Vasey is also interested in the Samoans because their social environment closely resembles the one in which our ancestors evolved. “Individuals in the family are interconnected in ways that don’t characterize European society anymore,” Vasey said. “Samoans remain close to their family in ways that characterize the evolutionary past.” Also, Samoan society fully accepts the faʻafafine, who Vasey said are considered to occupy a third gender and are respected for their commitment to taking care of their families.
Vasey analyzed how Samoan men, women and faʻafafine acted toward their nieces, nephews and unrelated children living in the same village, looking at behavior and attitudes such as their willingness to babysit and contribute financial resources. In results to be published in the February 2010 issue of Psychological Science, Vasey found the faʻafafine were more willing to help their nieces and nephews and less likely to help other children compared to their straight counterparts, even when controlling for age, income levels and number of biological children.
Though not conclusive, these results fall in line with the kin selection hypothesis. “You would expect there to be selection to make faʻafafine as efficient as possible in terms of channeling resources and energy toward nieces and nephews without having resources and energy diverted toward non-kin,” Vasey said.
Cognitive biologist Qazi Rahman from the Queen Mary, University of London believes Vasey’s work has revitalized the kin selection hypothesis. “I didn’t think it had any use anymore,” he said. “But now the science is different.”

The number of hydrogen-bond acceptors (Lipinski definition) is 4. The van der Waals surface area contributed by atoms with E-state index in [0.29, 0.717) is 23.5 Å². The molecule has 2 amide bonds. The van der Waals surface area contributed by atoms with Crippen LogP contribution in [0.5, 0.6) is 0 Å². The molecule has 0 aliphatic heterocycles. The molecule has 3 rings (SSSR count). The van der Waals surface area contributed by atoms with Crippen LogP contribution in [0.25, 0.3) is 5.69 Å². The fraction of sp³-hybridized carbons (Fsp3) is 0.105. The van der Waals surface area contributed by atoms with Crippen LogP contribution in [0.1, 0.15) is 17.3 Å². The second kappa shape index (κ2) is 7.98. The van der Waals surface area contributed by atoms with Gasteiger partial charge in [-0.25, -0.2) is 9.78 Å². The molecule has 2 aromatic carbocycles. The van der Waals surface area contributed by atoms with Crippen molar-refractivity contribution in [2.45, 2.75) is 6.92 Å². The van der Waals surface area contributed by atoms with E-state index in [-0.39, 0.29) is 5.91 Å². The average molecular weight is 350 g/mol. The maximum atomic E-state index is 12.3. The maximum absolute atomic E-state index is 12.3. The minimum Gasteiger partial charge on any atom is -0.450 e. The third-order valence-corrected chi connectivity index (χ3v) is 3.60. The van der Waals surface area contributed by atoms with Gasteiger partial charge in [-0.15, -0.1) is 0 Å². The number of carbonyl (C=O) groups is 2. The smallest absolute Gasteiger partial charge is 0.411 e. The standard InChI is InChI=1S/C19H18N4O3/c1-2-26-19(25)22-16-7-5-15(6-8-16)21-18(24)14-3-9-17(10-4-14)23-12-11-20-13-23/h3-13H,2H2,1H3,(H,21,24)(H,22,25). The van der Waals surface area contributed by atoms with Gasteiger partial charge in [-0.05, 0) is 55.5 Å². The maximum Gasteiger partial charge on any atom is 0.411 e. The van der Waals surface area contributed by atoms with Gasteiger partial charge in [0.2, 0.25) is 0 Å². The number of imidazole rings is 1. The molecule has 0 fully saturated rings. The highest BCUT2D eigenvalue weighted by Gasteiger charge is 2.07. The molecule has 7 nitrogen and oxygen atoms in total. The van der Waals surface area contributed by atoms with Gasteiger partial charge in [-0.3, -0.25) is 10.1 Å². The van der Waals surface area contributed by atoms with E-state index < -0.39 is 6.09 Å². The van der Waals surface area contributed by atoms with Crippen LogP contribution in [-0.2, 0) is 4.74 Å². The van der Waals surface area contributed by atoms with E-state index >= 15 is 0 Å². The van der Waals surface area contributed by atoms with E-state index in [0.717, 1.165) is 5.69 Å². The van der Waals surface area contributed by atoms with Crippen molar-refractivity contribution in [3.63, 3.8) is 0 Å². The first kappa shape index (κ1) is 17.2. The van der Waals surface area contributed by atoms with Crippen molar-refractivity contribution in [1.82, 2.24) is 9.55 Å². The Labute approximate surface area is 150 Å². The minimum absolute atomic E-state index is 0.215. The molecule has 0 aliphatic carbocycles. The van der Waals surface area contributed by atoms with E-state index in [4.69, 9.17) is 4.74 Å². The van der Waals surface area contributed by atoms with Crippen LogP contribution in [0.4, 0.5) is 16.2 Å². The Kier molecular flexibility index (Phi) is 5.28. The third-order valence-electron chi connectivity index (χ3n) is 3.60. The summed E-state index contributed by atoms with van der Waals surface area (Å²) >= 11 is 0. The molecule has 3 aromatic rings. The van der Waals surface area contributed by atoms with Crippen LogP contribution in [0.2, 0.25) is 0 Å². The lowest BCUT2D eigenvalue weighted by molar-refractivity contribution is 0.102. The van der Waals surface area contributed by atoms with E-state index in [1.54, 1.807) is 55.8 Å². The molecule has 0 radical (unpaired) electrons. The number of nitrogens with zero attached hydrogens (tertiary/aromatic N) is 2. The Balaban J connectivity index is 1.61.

Nevertheless, some experts caution against jumping to conclusions based on Vasey’s results. “While his science is strong, a lot more has to be done to convince me,” said Northwestern University psychologist Michael Bailey, who found no evidence supporting kin selection in a 2001 study with American homosexual males. “The math still isn’t there.”
Also, while this work might explain the prevalence of gay men, evidence of evolutionary pathways for female homosexuality has proven elusive, as female sexuality seems “more fluid,” and harder to categorize than male sexuality, according to Vasey.
Next year, Vasey plans to further test the kin selection hypothesis by studying faʻafafine avuncularity, or uncle-like behavior, and its measurable effects on children. He also plans to investigate whether Samoans “just expect faʻafafine to behave in a more avuncular manner.” However, Vasey stresses that a cultural expectation does not “invalidate the evolutionary mechanism,” as biological and cultural influences most likely work in concert.
Vasey, who is gay, understands that some may use his sexuality to discount his results. Nevertheless, he stands by his work.
“We’ve just found over and over again consistent evidence in support of these evolutionary pathways,” Vasey said. “When I first started, I thought we’d do one study on this, the results would be negative, and that would be the end of it. No one is more surprised by the results than me.”
*Correction (January 11, 2010): This sentence originally read: “Only since 1973 has the American Psychological Association removed homosexuality from its list of mental disorders.”
**Correction (January 13, 2010): This sentence originally read: “By providing support to raise their nieces and nephews instead of having children of their own, homosexuals would allow their siblings to have more children and ensure that these offspring live to have children of their own.”